Bad Times At The El Royale

If in the coming weeks you are in a conversation where someone complains that there are no more original films being made by Hollywood, you have only 2 acceptable courses of action to choose from as a response. Option A, the fitting response would be to bash that person over the head with a shovel, as he or she has no idea what they are talking about, they just talk for love of the sound of their own voice, which is obnoxious. Option B, the socially acceptable one, is to ask them is they have seen Bat Times At The El Royale and subsequently invite them to shut the hell up. Because this movie is a 100% original story, executed flawlessly that went under the general audience’s radar. It is THE most underrated movie of this season and a poster perfect example why it is so difficult to make a solid, standalone movie nowadays. This is the first movie to come out under the hand of Drew Goddard in years, as despite a great number of projects he was attached to, the last film he directed was The Cabin In The Woods, way back in 2012. In the case of both movies, Goddard pulled double duty, as he was not only the director but the screenwriter as well.

The setup for the story is a classic. There is a remote hotel, some guests check in. Everybody is sketchy and tries to mind their own business, but inevitably, things go sideways, really quick and really bad. And there is a storm coming. As I said, a classic. But the execution of the story is masterful. After the initial meet of the characters, everybody goes on their merry way with the focus on the character portrayed by Jon Hamm. We get to see what he is up to and how his story unfolds, during which we also get some glimpses, previews in the stories of the other characters. Not enough to understand what is going on with them, but just enough to become curious about them. Once we are finished with Hamm’s character, we rewind the clock and we got to spend the same time interval with another character, witnessing things from their perspectives, seeing previews for other protagonists, and so on, like dancing the same song with different partners, one after the other. And once we are up to date with everybody, the story can move forward in time, and the dance floor gets smaller and smaller every time, until all story lines converge into one big finale. I really like this approach. For one thing, this allows the audience to really focus on the events. If all points of view would have been presented in parallel, jumping from one character to the other every 20 seconds, this movie would have been unwatchable. Many details would have been lost on the audience, no emotional bonds would have been created and would turn the entire story into one giant mess, which it actually is, at least for the characters. But as things are, you get to know every protagonist intimately. Their backstory is being told in the form of a brief flashback, inserted at the right moment for it to be relevant to present events. You get to understand how things got from A to B to Z, even if the events were not showed in that order, because you were given all the story elements in a most palatable way. There are no “blink and you miss” type of clues here. All you have to do is pay attention to what is happening on the screen and you will understand everything. After an appropriate time of tease, that is.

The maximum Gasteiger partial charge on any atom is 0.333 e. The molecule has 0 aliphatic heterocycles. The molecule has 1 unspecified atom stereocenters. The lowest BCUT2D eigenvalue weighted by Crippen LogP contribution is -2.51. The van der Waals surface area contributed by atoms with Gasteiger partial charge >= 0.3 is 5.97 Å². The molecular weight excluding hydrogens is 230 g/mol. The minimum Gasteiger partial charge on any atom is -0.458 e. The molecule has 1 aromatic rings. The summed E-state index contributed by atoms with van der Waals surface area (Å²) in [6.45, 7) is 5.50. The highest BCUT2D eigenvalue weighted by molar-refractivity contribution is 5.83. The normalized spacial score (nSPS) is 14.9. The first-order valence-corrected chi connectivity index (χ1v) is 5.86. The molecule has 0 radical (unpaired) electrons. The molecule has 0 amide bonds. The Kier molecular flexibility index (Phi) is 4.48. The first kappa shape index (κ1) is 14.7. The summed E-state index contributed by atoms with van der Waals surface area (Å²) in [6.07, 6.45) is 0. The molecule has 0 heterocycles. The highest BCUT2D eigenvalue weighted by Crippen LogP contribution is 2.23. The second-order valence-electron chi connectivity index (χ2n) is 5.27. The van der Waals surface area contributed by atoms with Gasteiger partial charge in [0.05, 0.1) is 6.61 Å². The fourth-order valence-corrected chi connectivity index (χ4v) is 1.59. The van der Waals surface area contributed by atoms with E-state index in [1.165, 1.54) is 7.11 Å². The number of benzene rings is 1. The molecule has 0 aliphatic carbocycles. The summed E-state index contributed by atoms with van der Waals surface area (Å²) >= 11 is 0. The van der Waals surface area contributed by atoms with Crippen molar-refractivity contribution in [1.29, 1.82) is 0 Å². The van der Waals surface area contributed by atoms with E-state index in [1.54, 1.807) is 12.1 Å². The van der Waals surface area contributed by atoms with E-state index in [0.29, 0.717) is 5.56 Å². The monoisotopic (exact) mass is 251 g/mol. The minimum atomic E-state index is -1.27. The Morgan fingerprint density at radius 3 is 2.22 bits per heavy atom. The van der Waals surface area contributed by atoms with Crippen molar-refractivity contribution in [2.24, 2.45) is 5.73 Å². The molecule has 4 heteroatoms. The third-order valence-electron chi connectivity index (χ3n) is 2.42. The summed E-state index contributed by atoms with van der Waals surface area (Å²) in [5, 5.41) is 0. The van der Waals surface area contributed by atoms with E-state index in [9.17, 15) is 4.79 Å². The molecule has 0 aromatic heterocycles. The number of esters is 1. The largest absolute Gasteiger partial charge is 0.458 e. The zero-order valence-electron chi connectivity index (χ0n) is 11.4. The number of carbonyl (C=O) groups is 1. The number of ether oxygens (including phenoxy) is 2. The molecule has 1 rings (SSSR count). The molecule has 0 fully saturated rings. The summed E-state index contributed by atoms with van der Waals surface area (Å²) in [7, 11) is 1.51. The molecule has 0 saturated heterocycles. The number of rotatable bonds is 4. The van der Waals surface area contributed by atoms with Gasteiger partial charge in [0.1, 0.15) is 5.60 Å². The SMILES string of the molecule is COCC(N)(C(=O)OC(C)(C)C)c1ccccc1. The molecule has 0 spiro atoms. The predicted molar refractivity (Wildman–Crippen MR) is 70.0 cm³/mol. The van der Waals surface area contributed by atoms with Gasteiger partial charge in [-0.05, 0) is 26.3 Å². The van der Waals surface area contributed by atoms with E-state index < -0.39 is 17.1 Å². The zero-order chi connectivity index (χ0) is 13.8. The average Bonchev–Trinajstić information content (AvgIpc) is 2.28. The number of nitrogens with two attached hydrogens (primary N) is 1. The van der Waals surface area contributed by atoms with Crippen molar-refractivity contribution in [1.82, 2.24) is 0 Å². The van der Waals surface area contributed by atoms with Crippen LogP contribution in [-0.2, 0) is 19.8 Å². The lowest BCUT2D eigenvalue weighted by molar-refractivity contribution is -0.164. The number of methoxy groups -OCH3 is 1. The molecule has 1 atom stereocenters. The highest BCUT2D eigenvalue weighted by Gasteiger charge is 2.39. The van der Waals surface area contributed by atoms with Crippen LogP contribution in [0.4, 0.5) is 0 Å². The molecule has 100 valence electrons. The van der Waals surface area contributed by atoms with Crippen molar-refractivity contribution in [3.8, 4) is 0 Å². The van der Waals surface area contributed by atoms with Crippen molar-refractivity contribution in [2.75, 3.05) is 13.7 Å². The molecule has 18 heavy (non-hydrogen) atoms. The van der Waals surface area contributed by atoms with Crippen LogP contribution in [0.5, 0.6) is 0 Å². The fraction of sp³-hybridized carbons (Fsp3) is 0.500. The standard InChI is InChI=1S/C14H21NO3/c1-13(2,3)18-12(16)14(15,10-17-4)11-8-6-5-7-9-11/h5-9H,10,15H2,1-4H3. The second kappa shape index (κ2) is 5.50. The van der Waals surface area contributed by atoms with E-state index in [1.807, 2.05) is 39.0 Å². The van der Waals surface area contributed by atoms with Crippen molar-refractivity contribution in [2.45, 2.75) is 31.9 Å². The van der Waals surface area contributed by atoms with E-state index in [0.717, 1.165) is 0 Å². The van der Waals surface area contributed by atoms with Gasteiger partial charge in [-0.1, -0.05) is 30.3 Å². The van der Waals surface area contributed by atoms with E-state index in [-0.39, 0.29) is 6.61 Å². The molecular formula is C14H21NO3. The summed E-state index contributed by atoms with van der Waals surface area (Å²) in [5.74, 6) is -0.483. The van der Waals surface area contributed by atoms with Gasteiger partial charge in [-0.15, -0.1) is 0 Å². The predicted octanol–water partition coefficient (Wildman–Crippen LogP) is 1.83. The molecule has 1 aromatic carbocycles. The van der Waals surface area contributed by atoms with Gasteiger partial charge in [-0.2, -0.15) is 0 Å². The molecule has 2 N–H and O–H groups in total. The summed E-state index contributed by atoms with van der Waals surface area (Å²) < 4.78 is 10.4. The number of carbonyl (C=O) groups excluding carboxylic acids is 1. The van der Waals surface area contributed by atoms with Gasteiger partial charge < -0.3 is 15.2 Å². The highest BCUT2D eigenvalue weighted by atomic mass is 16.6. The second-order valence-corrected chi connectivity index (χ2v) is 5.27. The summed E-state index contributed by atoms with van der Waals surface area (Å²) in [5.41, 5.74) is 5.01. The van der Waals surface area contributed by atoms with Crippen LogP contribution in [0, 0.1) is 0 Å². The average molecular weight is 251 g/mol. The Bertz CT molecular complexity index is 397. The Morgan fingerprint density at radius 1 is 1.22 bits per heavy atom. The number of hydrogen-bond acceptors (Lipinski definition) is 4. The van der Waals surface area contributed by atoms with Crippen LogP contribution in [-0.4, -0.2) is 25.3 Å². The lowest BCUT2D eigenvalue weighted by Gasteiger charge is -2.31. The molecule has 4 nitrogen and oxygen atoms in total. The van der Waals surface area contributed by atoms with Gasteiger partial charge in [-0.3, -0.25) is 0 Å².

But beyond the great storytelling, this movie is a great vehicle for the actors to showcase their talents. Jeff Bridges and Jon Hamm are having a great time making this movie and it shows on screen. Cynthia Erivo is charming and steals nearly every scene she is in. Not to mention her singing… Lewis Pullman, son of Bill Pullman, pulls a breakout performance here (excuse the pun) that most likely will put him on the map, and Chris Hemsworth is just hypnotic. I don’t think I ever saw Hemsworth portraying a villain before, but he is one charming devil.

Overall, if you still have the chance to see Bad Times At The El Royal in theaters, do go and see it. It deserves, and needs, all the views it can get. So, go on, reward original movies when they do appear on the big screens. Otherwise we will end up in an era where the next Scorsese movie goes straight to Netflix… oh wait, that is already happening….

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